Todd Lamothe remembers:
I was just getting started with computers when I saw
this computer advertised in the back of BYTE magazine. I opted for this
machine over the TRS-80 Color Computer. It had very similar specs but was
a bit better price at the time (I want to say around $200).
My next door neighbor worked at Digital Equipment and was advising me on
what system to buy. He was an excellent mentor! He diplomatically said
"if you think that's what you want, go ahead.. at least you can
return it if it isn't acceptable". (I believe he felt the Color
Comptuer was a better machine).
I received it and somehow had a feeling that Radio Shack would be a better
company to do business with. I packed the computer up and shipped it back
the next day.
One week later, I received a refund check in the mail and that same day in
another letter was notified that Interact was going out of business and
would no longer be supporting the Interact!
I was actually able to cash my check and go get a Color Computer! I got a
tremendous amount of use out of the Color Computer and am glad I didn't
lose my cash on the Interact!
Mark Hadland reports to us:
I used to own an Interact Computer, and I was aware of
one more in Bayfield, WI in 1980. My Dad ordered it from Micro Video, I
still have to receipt! MV supported the system with quite a few games,
including a good PacMan clone. They also made a much improved keyboard for
the system, which I ordered. You could use Atari 2600 controllers on it, by
switching a few wires inside the joystick.
I made about a dozen games that I sold to other users across the USA that I
sent to them on tape. They were just made in basic, but they did sell, since
there was not alot of software available.
Mark's dad adds:
I was told about the interact by the Cheif of Police
who was also an electronics engineer and I owned the local Cable TV Co. I
bought the interact to keep books with, but it was too difficult so I hooked
it up to my special effects generator and to a CHannel 4 Jerrold modulater
and broadcast to almost everyone in the community My proposed HBO programs
etc. It had a slash through the 0 which was a problem sometimes - looked
like an 8 on TV.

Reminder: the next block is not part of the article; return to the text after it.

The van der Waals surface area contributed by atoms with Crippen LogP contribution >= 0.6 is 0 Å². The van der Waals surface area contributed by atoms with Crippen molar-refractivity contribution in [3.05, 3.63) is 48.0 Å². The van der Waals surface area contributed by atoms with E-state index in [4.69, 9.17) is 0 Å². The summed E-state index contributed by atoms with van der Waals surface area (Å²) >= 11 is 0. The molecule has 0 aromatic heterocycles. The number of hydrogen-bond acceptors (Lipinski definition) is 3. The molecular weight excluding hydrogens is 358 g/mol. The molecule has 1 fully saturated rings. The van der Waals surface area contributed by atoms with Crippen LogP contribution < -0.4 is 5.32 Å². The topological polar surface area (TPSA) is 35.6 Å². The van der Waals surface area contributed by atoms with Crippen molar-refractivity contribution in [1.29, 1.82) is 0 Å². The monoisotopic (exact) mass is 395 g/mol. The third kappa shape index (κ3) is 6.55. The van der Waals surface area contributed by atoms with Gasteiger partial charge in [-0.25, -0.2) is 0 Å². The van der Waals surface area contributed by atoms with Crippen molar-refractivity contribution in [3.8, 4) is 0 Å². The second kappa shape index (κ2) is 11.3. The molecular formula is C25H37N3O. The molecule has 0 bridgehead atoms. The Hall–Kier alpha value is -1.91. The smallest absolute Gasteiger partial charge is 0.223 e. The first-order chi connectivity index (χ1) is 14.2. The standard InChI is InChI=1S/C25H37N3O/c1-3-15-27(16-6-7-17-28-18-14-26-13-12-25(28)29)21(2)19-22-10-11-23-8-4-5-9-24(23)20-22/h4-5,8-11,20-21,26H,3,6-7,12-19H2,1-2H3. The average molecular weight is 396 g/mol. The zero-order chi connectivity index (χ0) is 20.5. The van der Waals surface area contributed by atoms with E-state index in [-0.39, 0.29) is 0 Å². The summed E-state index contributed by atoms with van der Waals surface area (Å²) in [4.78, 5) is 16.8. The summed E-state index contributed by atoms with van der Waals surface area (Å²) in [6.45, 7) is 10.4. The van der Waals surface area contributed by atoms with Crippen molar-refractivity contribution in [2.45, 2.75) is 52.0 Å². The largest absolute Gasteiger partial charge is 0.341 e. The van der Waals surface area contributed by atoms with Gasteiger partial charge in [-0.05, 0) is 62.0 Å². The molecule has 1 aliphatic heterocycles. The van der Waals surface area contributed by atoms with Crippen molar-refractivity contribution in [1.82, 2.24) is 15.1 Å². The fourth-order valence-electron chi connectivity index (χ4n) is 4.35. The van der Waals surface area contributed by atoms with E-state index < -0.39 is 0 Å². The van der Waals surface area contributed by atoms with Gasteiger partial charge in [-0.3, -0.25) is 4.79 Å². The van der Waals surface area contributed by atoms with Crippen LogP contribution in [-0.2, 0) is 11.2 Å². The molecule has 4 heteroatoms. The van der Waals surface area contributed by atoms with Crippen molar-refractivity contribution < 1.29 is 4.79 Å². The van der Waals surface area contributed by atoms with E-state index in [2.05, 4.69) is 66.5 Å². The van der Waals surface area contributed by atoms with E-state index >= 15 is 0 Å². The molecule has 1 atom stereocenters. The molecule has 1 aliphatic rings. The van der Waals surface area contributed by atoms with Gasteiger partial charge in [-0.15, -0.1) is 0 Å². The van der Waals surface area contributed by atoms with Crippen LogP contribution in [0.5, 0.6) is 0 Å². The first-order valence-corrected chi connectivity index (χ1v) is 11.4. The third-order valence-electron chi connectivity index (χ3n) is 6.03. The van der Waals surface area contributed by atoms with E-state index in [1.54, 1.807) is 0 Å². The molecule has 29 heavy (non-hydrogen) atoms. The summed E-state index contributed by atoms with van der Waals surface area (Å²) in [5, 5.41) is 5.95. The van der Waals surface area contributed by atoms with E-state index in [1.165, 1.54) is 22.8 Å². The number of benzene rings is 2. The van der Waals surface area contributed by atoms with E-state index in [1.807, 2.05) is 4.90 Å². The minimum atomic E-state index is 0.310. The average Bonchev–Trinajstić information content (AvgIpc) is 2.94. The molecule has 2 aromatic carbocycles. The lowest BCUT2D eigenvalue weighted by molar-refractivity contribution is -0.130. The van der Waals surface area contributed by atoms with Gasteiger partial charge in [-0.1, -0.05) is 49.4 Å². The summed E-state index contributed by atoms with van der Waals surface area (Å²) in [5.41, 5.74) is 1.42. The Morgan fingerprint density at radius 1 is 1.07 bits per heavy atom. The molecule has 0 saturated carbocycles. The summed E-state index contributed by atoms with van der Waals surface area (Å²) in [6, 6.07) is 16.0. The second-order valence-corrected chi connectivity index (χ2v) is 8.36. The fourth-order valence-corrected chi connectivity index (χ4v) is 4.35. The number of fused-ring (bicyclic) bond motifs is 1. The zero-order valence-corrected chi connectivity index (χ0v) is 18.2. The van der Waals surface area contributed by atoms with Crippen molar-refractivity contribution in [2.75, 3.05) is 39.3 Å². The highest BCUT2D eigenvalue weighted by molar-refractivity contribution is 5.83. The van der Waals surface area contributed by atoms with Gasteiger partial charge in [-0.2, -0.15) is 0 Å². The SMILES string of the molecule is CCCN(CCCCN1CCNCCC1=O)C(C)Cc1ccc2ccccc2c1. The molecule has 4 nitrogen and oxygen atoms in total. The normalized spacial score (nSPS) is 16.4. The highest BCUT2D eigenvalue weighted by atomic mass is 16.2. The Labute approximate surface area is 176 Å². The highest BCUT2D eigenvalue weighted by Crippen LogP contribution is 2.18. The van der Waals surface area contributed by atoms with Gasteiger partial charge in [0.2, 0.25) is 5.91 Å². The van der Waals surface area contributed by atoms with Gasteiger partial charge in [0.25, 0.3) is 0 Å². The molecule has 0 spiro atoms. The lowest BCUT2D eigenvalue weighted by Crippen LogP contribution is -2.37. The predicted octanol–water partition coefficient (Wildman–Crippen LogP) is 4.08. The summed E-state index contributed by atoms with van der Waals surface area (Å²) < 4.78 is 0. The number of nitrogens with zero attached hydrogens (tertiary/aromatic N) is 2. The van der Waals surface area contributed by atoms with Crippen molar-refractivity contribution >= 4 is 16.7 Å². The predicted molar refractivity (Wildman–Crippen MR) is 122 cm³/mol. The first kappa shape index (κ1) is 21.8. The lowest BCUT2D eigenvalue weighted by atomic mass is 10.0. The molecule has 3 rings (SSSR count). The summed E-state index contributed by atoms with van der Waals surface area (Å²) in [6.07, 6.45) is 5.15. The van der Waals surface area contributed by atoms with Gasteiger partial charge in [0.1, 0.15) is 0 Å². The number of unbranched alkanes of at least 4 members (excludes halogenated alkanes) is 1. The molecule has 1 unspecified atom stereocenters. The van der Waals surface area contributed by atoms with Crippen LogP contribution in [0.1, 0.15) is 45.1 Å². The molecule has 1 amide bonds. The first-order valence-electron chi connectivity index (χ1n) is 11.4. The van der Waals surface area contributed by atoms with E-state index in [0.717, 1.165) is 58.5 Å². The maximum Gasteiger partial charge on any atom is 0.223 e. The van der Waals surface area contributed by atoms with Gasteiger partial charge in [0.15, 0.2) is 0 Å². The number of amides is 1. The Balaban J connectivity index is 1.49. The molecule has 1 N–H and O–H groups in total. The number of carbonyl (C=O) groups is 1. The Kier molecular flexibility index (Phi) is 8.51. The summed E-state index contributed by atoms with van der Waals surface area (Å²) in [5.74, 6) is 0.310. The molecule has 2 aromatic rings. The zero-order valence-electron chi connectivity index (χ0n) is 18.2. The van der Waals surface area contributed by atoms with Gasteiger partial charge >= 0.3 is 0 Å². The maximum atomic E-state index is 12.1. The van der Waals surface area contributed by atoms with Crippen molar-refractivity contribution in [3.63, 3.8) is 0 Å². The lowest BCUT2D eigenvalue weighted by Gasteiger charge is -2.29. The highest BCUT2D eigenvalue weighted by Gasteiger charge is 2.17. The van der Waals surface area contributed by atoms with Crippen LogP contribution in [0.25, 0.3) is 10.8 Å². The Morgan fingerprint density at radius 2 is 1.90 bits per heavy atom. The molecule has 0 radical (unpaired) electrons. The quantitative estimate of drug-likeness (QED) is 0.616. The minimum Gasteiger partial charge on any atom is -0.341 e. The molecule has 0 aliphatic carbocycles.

When that venture ended I gave the machine to Mark and he took up a big
interest in the games and to this day he sells games on the internet, so I
think the lowly Interact had a BIG impact on our lives!
About the "1" key location, Abe specifies:
The convention of starting a keyboard`s number row
with 2 existed for many years with typewriters. The typical manual
(i.e. mechanical) typewriter had a typestyle whereby the lower-case letter
L would look almost exactly like a proper 1 (one), so the typewriter
designers simply didn`t bother putting a '1' key in the design of the
This computer almost certainly was designed by someone who
liked/loved/respected/whatever old typewriters. That only makes the
crappy Sinclair-style keypad all the more ironic!
Patrick Kushko's memories:
I was an proud owner of the Interact, had a lot of
pen pals and would trade software by mail. I finally updated the chicklet
keyboard, and bought an RS232 port for it... I must be one of the few that
had a two holer modem at 120 baud. (I was jealous of those 300 baud
modems). I collected 300+ software tapes and managed to hack it
quite a bit. Micro Video published a glossy magazine for at least a year
or two (I subscribed) and offered some machine language games that played
pretty fast (Donkey Kong, PacMan and some Space shootem-ups come to mind).
It came standard with 16kbs of memory but after you loaded the O/S you
we're lucky to have 4k left.
This was the first appearance of MS flight simulator written in MS Basic
(and you could see the code!) Langauges: Machine (hence the 0|1 keys),
Assembly, MS Basic, Forth, Tiny Basic, Edu-Basic along with some off the
wall which escape now. It had no character generator, formin it's
large letters from graphic routines.